By Andrea Cohen Andrea Cohen

After Elinor Lipper

The creature that had once
been a man handed over his petition,
a stained and grimy scrap,
handed it to his lord and master,
a petition asking to be transferred
to the status of a horse.
You son-of-a-whore, the master,
kicking for good measure, bellowed.
What do you mean by this?
The creature that had once
been a man, having considered
deeply his petition, answered:
If I were a horse, I would have
one day off in ten. As is,
I have none. As a horse,
I could rest now and again
during work. As a former
man, I cannot. As a horse,
I would be expected to perform
work equal to my strength.
As a prisoner, I am always
hungry, and hungry, I
work less and get less
bread, so I can barely stand.
A horse gets a stable
and two blankets. I have
no blankets, no jacket.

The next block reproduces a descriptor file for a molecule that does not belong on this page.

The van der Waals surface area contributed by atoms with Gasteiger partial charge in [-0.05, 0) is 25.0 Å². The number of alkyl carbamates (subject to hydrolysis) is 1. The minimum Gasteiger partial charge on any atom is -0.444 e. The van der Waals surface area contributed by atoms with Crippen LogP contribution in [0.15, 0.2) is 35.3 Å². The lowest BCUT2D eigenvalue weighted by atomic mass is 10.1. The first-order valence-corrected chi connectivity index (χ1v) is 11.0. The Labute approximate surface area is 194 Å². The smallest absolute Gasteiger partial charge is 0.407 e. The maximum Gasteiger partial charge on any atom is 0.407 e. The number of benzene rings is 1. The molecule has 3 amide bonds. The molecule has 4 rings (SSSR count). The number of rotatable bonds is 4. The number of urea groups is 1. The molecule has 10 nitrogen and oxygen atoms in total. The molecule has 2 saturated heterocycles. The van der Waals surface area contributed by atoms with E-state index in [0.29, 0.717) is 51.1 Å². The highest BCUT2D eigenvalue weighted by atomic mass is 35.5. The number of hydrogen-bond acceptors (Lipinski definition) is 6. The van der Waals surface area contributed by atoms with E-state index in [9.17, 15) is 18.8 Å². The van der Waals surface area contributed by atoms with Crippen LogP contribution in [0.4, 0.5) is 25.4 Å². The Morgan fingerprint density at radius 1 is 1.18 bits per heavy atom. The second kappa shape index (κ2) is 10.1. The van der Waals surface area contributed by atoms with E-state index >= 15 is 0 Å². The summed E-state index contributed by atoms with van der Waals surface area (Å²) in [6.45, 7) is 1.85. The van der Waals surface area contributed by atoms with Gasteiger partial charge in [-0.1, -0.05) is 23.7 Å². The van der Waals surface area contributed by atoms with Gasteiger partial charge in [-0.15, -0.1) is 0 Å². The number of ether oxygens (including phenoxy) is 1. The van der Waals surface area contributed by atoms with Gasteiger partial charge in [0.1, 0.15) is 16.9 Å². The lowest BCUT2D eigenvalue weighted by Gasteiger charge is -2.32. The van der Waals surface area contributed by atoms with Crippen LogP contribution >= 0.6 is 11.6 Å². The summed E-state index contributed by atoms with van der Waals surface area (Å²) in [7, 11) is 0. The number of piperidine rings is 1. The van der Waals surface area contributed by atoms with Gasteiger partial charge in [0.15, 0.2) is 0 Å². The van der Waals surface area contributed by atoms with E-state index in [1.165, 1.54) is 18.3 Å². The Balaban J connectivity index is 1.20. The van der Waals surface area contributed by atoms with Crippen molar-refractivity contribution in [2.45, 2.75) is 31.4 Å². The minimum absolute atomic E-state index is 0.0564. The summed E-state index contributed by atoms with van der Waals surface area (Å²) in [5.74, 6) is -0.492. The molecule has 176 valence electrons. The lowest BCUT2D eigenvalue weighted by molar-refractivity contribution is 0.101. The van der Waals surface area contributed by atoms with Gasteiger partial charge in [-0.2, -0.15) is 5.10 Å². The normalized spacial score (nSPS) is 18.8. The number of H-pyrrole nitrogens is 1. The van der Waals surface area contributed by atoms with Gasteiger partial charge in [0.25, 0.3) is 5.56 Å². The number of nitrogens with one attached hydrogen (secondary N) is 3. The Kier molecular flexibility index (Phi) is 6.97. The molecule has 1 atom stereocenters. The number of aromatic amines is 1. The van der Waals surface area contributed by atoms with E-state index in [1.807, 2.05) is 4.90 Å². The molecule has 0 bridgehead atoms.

If a driver beats
a horse too hard, he
is punished, for a horse
is precious. If the brigadiers
beat and kick me, it is like
beating a tree. So you see,
a prisoner is nothing here.
But a horse?
A horse is something!
Inside the frozen
and the broken
vista, the plea had a ring
of truth heard
even by the lord
and master, who had
previously been a man himself,
and who, when no other
former men could see,
attached that name
to the page, granting
the horse a stable and two blankets.

Source: Poetry (February 2011).


This poem originally appeared in the February 2011 issue of Poetry magazine

February 2011
 Andrea  Cohen


Andrea Cohen's poems and stories have appeared in the New Yorker, Poetry, the Threepenny Review, the Atlantic Monthly, the New Republic, Glimmer Train, the Hudson Review, and elsewhere. Her poetry collections include Furs Not Mine (2015), Kentucky Derby (2011), Long Division (2009), and The Cartographer's Vacation (1999). 

Cohen directs the Writers House at Merrimack College and the Blacksmith House Poetry Series in Cambridge, . . .

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Poem Categorization

SUBJECT Social Commentaries, Crime & Punishment

Poetic Terms Free Verse

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